Mark Mattson

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Mark Mattson
Mark Mattson.JPG
Mark Mattson in 2009.
Born
Mark P. Mattson

1957
Rochester, Minnesota
NationalityAmerican
Alma mater
Spouse
  • Joanne Mattson
Scientific career
Fields
Institutions
External video
video icon “Why fasting bolsters brain power”, Mark Mattson at TEDx, March 18, 2014.

Mark P. Mattson is a Professor of Neuroscience at Johns Hopkins University.[1] He is the former Chief of the Laboratory of Neurosciences at the National Institute on Aging Intramural Research Program of the National Institute on Aging.[2]

Mattson has done research on intermittent fasting.[3][4] The National Institute of Health considers him "one of the world’s top experts on the potential cognitive and physical health benefits of intermittent fasting".[2][5] He is author of the book "The Intermittent Fasting Revolution: The Science of Optimizing Health and Enhancing Performance".[6]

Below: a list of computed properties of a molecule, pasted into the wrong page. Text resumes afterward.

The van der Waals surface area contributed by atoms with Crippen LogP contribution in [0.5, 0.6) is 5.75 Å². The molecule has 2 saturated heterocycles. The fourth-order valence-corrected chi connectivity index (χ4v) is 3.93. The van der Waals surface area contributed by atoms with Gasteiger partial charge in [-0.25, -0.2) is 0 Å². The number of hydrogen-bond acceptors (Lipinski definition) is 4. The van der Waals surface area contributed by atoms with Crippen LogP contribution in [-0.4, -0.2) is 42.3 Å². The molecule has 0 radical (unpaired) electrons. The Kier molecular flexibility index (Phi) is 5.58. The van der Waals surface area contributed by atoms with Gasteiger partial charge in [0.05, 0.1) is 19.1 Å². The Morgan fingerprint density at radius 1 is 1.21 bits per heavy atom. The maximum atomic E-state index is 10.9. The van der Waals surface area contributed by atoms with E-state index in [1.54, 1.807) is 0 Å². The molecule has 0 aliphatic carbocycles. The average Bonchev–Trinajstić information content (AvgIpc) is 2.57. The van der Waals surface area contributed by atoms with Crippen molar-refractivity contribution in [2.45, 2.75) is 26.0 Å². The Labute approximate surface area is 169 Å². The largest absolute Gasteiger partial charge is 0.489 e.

Awards and recognition[edit]

Mattson was elected a Fellow of the American Association for the Advancement of Science for research revealing the cellular mechanisms involved in neural plasticity — the ability of neurons to adapt during processes like learning or injury — and development of neurodegenerative disorders. He is the recipient of the Alzheimer's Association Zenith Award, the Metropolitan Life Foundation Medical Research Award, and the Santiago Grisolia Chair Prize. He was as the founding Editor and Editor-in-Chief of NeuroMolecular Medicine and Ageing Research Reviews.[2]

On June 3, 2019, an International Symposium, "Pathways Towards and Away from Brain Health," was held to honor him on his retirement from the NIH.[2]

Selected publications[edit]

References[edit]

  1. ^ Mark P. Mattson. Johns Hopkins School of Medicine.
  2. ^ a b c d "International Symposium to Honor Pioneer in Neuroscience and Fasting". National Institute on Aging. May 29, 2019. Retrieved January 11, 2020. one of the world's top experts on the potential cognitive and physical health benefits of intermittent fasting
  3. ^ von Bubnoff, Andreas (29 January 2021). "The when of eating: The science behind intermittent fasting". Knowable Magazine. doi:10.1146/knowable-012821-1. Retrieved 29 November 2021.
  4. ^ "Fasting power: Can going without food really make you healthier?". New Scientist.
  5. ^ "Fasting Guide". Thursday, October 1, 2020
  6. ^ Mattson, Mark (2022). The Intermittent Fasting Revolution. MIT Press.

External links[edit]